With many options to choose from for selecting a dinnerware finish for your melamine tableware, how do you go about selecting a finish that fits not only your restaurant’s personality, but your operation as well?
In this article, not only will I give you cost comparisons for melamine dinnerware finishes, but I will also discuss the benefits of each finish for different types of operations.
Some of you might be wondering, what is a dinnerware finish and what does it do? A dinnerware finish provides both cosmetic appeal and helps to seal and protect the dinnerware after it’s made. There are numerous options available for melamine dinnerware finishes that include:
- non-glazed (highly polished)
- decal (design)
Let’s further explore the variations of the dinnerware finishes.
Matte, Textured, and Etched
A matte finish is visually appealing and gives dinnerware an earthy yet contemporary look. Some people think that a matte finish will hide fingerprints, scratches, and wear tear, but the truth to be told is a matte finish will make these problems even more visible. If you touch it, you will see it. This is not just true for melamine dinnerware, but for many other dinnerware materials as well.
The benefits of textured and etched dinnerware are that these finishes do hide scratches, fingerprints, and other markings that come with wear and tear. The smooth rounded bumps that are often put into the product will actually add some lift to the food, while separating out the oils and sauces so they don’t clump up at the bottom of your plate. It doesn’t hurt that it’s also visually attractive as well.
A matte or textured product could have an increase in cost of about 25 to 30% compared to a regular non-glazed high polish finish, which varies by product because of the defect rate and production time. With etching, it could be about a 10% to 20% increase in cost–depending on how much etching is being applied and the size of that dinnerware item.
One important thing to remember is that all texture in melamine dinnerware is carved into the mold and will not rub off during handling or dishwashing.
Glaze, Non-Glaze, and Color Glaze
A glaze finish is a coating that gives your dinnerware shine. While the coating is an aesthetic benefit, it also enhances product durability, hides wear and tear, and helps it to resist staining. For a clear glaze finish, there is about a 3 to 10% price increase compared to a non-glazed product. Although a non-glaze finish doesn’t have a coating, per say, it does have a very smooth finish and is very well polished. Because of the durability of melamine, the dinnerware can withstand the rigors of a high volume foodservice operation. A color glaze or a special glaze could be significantly more than just a standard clear glaze ( up to 20 to 30% more). A color glaze has all the benefits of a glaze coating, and at the same time, it gives your dinnerware a creative two-toned look.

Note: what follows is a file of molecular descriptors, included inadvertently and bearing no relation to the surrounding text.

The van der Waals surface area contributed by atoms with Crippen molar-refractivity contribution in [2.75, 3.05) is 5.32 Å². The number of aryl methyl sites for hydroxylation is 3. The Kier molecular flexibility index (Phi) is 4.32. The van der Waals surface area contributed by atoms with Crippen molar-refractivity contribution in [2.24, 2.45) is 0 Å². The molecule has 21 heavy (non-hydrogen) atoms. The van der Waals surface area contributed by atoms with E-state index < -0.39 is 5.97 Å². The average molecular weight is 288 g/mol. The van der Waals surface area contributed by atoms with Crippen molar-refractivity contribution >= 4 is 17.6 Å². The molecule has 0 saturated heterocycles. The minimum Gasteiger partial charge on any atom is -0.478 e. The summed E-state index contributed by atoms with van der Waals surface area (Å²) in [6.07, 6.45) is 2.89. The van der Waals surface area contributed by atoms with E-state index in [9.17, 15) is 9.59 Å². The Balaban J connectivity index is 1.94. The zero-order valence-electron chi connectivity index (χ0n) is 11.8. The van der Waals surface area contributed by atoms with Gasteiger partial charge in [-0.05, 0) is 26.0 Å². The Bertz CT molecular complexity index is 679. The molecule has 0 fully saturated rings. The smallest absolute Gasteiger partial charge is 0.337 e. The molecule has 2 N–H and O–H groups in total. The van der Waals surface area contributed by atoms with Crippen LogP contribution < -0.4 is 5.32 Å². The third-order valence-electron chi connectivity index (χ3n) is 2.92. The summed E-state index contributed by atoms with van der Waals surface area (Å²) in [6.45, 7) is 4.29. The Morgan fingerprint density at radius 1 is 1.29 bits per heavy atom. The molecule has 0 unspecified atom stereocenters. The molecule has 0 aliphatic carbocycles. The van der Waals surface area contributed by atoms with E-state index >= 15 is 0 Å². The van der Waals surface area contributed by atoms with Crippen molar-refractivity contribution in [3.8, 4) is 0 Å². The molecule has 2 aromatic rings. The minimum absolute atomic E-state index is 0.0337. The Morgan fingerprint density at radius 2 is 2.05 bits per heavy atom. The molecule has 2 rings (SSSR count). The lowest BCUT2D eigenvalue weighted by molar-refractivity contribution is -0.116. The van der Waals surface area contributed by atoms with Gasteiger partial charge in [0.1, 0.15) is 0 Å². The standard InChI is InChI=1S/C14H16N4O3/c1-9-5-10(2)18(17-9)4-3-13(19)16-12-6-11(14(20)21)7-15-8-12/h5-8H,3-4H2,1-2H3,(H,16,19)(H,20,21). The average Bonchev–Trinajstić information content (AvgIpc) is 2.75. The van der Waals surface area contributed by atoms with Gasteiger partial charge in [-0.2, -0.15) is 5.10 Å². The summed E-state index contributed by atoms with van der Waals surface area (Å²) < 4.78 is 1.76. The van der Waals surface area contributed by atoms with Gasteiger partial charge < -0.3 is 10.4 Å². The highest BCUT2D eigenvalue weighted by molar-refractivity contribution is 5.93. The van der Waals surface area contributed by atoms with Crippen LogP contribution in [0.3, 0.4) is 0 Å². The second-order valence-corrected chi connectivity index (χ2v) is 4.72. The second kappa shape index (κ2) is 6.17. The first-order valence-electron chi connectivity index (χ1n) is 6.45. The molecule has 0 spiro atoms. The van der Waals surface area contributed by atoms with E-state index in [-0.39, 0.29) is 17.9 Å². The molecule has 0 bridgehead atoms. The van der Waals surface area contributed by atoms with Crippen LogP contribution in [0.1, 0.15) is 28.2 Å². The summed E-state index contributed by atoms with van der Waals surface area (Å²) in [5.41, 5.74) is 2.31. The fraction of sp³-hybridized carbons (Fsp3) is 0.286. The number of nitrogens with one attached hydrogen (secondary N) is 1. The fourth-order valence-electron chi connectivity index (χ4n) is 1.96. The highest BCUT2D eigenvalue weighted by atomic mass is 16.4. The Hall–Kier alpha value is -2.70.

A decal is a sheet of thin paper that is applied on a dish to give dinnerware a creative look. All decaled tableware is protected by a top layer of clear glaze, which secures the decal artwork in place while adding longevity to the dinnerware as well.
The options for decal artwork can be added as a full cover on a product, on the rim of a product, or in the center of a product. The decal can be your restaurant’s logo, name, specialized color or design, and more. Although the decal finish is higher in cost compared to the other finishes (about 20 to 60% compared to a regular clear glazed product), this option is popular because it allows operators to promote their brand’s image.
There are a few ways to achieve a two-toned color look on your dinnerware. One way to achieve this look is through a dual-mold technique. The benefits of a dual-mold product, is having two colors brought together without a decal, which means it has a longer durability life. The product also looks more natural compared to a decal that can sometimes give off an artificial appearance. A dual-mold product costs about 38% more than a decal finish because in most cases the factory has to create an extra "slide mold" for the second color.
As previously, stated, other ways to achieve a two-toned look is to add a color glaze or decal to your dinnerware.
Faux finishes have become a popular trend within the industry, especially for those operations with a farm-to-table look and feel who still desire melamine durability. The melamine serveware can look like slate, wood, or granite just by applying different finishes together. Cost will vary depending on the techniques used.